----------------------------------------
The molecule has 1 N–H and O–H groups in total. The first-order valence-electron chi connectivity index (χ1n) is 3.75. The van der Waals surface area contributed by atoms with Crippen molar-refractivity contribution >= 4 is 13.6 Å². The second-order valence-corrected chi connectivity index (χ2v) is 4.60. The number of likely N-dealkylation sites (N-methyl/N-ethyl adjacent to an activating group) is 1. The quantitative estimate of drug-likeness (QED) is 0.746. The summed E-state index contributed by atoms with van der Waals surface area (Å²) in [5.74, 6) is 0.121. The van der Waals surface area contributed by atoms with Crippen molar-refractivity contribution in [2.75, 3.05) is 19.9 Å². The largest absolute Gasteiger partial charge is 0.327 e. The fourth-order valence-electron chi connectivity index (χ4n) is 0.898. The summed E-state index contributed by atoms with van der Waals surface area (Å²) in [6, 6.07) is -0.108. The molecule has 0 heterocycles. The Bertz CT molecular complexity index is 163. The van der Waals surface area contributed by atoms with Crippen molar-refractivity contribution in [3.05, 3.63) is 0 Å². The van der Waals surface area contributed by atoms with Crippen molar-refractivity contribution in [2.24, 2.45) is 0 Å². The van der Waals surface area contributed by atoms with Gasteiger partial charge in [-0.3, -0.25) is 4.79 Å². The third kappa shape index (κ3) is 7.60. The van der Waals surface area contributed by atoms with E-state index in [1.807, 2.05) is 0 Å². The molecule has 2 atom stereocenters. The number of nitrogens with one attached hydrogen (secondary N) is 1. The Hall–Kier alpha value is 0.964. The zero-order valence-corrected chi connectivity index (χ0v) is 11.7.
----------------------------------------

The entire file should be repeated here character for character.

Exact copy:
The molecule has 1 N–H and O–H groups in total. The first-order valence-electron chi connectivity index (χ1n) is 3.75. The van der Waals surface area contributed by atoms with Crippen molar-refractivity contribution >= 4 is 13.6 Å². The second-order valence-corrected chi connectivity index (χ2v) is 4.60. The number of likely N-dealkylation sites (N-methyl/N-ethyl adjacent to an activating group) is 1. The quantitative estimate of drug-likeness (QED) is 0.746. The summed E-state index contributed by atoms with van der Waals surface area (Å²) in [5.74, 6) is 0.121. The van der Waals surface area contributed by atoms with Crippen molar-refractivity contribution in [2.75, 3.05) is 19.9 Å². The largest absolute Gasteiger partial charge is 0.327 e. The fourth-order valence-electron chi connectivity index (χ4n) is 0.898. The summed E-state index contributed by atoms with van der Waals surface area (Å²) in [6, 6.07) is -0.108. The molecule has 0 heterocycles. The Bertz CT molecular complexity index is 163. The van der Waals surface area contributed by atoms with Crippen molar-refractivity contribution in [3.05, 3.63) is 0 Å². The van der Waals surface area contributed by atoms with Crippen molar-refractivity contribution in [2.24, 2.45) is 0 Å². The van der Waals surface area contributed by atoms with Gasteiger partial charge in [-0.3, -0.25) is 4.79 Å². The third kappa shape index (κ3) is 7.60. The van der Waals surface area contributed by atoms with E-state index in [1.807, 2.05) is 0 Å². The molecule has 2 atom stereocenters. The number of nitrogens with one attached hydrogen (secondary N) is 1. The Hall–Kier alpha value is 0.964. The zero-order valence-corrected chi connectivity index (χ0v) is 11.7.